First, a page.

New year, old problems for Pakistan :Trend News commentator (video)
Darina Ibrahimova, Commentator at the Trend Persian Desk
Pakistani National Security Advisor Mahmud Ali Durrani's dismissal once again demonstrates the lack of coordination in the country's government and military. The military is a significant and perhaps decisive force in Pakistan. For years, the Pakistan Inter-Services Intelligence (ISI) has been referred to as a "country within a country." The agency only reports to the government on select cases.
Pakistan Intelligence Interagency is said to support the radical Taliban movement. This accusation was reiterated in a recent Human Rights Watch report. The report says the agency has provided the Taliban with clothes, ammunition and training. Experts say the recent disbanding of the agency's political wing in no way affected or reduced its influence on domestic or international affairs. The agency gathers data both inside the country and abroad. Durrani's dismissal was the result of the recent terrorist attacks in Mumbai (Bombay), India. For the second straight month, the attacks have been a cause for concern for India. This is unsurprising as the attacks led to the deaths of over 170 people with 240 wounded.
The terrorists attacked Mumbai during the day at the Taj Mahal and Trident Oberoi hotels, as well as the Nariman House Jewish residential complex.
India suspected the Pakistan-based Lashkar-e-Tayba organization of being involved in the incident.
International observers believe the Pakistan Inter-Services Intelligence is linked to Lashkar-e-Tayba. Sources in India say 10 terrorists who were involved in the attack were trained in Pakistan.
Until recently, Pakistan has denied all charges, asserting that it had nothing to do with the incident. A month ago, Pakistani President Asif Ali Zardari said Pakistan was in no way connected to the terrorist attacks in Mumbai. Furthermore, Pakistani officials refuse to extradite individuals suspected of participating in the attack to India. Islamabad has also refused to organize a joint commission to investigate the attacks, justifying this by saying that Pakistanis should be judged by the Pakistani government - and no other nation. Pakistan's behavior hints that the country may not be completely innocent. However, until recently, the government has managed to keep its statements consistent and claimed not to have been involved in the attacks.
Everything went according to plan until Wednesday, 1.5 months after the attacks in Mumbai. National Security Adviser and Pakistan's former Ambassador to Washington Durrani admitted for the first time that the only terrorist to have survived the attacks, Muhammad Adjmal Kasab, is Pakistani. "On the same day, the national security adviser was dismissed for giving an interview to media outlets on national security issues without consulting the prime minister," Pakistani PM Yusuf Rza Gilani said in a statement.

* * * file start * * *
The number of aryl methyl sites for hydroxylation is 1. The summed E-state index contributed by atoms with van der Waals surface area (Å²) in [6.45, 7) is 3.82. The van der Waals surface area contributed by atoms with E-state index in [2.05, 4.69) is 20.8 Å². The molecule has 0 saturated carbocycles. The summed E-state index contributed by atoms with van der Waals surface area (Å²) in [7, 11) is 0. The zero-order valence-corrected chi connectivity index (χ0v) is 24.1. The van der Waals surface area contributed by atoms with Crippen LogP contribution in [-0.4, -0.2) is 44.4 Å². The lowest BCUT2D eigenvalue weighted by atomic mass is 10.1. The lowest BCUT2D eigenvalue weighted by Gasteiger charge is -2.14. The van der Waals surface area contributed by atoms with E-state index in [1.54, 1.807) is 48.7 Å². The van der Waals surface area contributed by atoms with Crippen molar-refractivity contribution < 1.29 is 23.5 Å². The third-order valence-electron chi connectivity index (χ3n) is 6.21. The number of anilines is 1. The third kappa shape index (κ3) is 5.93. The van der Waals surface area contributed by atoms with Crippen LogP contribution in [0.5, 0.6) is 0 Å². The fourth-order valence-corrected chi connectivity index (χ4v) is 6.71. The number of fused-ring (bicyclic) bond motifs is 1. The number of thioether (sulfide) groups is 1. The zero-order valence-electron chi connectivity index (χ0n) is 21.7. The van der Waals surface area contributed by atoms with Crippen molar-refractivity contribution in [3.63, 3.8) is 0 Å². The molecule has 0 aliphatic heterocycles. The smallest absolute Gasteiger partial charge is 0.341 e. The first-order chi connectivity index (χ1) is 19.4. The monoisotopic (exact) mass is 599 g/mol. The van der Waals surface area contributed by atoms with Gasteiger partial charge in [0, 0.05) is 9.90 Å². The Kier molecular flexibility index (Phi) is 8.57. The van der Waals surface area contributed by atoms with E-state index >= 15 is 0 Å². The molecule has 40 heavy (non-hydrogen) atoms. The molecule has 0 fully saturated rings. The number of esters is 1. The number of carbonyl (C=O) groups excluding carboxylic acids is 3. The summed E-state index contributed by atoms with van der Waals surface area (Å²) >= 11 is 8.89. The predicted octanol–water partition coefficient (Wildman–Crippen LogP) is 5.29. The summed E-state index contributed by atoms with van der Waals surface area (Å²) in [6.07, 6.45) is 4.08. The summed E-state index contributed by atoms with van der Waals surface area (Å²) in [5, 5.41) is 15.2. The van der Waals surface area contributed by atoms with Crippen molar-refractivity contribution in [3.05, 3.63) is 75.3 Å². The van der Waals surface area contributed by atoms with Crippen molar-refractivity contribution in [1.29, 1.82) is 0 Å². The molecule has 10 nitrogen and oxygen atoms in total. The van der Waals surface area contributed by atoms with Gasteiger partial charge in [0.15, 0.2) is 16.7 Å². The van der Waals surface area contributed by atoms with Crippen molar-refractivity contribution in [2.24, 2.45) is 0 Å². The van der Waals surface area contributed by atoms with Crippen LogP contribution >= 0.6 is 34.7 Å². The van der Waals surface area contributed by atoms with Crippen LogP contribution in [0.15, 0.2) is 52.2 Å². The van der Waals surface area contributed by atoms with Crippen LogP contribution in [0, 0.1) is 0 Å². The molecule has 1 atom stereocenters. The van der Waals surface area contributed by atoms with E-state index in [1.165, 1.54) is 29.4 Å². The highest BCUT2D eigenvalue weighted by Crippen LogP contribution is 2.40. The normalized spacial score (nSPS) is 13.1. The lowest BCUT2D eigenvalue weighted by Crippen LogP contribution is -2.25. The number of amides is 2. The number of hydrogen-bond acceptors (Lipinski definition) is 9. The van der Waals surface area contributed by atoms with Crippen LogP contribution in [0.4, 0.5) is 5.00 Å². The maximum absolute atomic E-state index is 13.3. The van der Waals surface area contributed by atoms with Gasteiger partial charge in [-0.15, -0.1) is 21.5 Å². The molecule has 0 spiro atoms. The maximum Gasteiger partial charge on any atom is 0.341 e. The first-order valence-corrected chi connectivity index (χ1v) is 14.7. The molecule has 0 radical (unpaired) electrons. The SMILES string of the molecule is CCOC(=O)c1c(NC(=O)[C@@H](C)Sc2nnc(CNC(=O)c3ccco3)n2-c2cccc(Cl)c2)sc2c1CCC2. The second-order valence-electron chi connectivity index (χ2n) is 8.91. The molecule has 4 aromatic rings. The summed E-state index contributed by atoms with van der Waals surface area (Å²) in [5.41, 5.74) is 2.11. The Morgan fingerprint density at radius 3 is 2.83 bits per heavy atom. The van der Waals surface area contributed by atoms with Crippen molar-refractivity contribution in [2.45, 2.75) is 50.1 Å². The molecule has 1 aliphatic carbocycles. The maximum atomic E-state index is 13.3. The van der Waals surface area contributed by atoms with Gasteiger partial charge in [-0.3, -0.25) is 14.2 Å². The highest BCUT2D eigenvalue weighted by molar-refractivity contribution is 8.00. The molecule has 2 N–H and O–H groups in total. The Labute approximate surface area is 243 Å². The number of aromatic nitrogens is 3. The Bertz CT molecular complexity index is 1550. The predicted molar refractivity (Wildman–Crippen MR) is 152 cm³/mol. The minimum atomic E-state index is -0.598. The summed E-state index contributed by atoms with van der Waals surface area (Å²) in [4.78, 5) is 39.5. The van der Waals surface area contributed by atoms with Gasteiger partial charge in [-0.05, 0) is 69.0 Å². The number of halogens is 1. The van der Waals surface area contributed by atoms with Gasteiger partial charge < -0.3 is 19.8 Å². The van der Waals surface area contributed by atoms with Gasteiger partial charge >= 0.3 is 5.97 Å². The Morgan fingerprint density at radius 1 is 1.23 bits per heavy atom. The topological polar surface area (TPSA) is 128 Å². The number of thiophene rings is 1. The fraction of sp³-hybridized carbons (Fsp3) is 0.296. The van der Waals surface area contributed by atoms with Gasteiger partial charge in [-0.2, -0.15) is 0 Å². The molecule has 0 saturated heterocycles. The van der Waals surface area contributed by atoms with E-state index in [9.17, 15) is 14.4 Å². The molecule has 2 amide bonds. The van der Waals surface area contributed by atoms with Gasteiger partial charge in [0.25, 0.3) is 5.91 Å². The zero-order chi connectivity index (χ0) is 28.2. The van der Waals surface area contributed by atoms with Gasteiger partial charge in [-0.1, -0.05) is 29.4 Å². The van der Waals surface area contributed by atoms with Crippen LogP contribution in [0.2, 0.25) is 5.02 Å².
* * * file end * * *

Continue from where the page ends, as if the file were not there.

It's unclear what forced him to make the statement almost two months after the attacks. The reason may have been that India offered a report of its investigations into the incident to Pakistan a day earlier. The 100-page report has concrete evidence of Pakistan's participation in the attacks, detailing calls and conversations with the terrorists. In these conversations, the terrorists received instructions about their further actions.
The evidence left no room for Pakistan to negate its role in the attacks. However, the national security adviser's dismissal after he confirmed that the only terrorist to survive is Pakistani creates the impression that Pakistan still hopes to convince the international community of its innocence. Regardless, the Pakistani government must work with the international community to limit the Pakistan Inter-Services Intelligence's influence on domestic affairs. Unless an agreement is reached between state structures, officials and intelligence units, there will never be stability in Pakistan or South Asia.
It is unlikely that these events will lead to a military conflict between India and Pakistan, although Pakistan openly stated its readiness to engage in a conflict in December. No one needs a new conflict. Wars cost money and with the looming global financial crisis, money is short, and launching a war is a rash act. The insufficient financing would surely favor the destabilizing forces inside Pakistan such as the Taliban.
However, if Pakistani troops are cast into a war with India, control over the border regions where the Taliban is located will become more difficult. Starting a war with India will mean giving the Taliban a chance to create an Islamic state in Pakistan. Indeed, the new Pakistani government has not had enough time to strengthen itself.
Since gaining independence in 1947, India and Pakistan have been in constant military confrontation in the Kashmir and Jamma regions. The conflicts are rarely reconciled. But launching a war would be unwise for the unstable region at the moment and the countries' officials know this fully well.India's Defense Minister Arakkaparambil Kurian Antony said his country does not plan any military actions against Pakistan. His Pakistani counterpart said the same about India.
"Pakistan does not want a war," said Pakistani Foreign Minister Shah Mahmood Qureshi. "We want peace and stability in the region."
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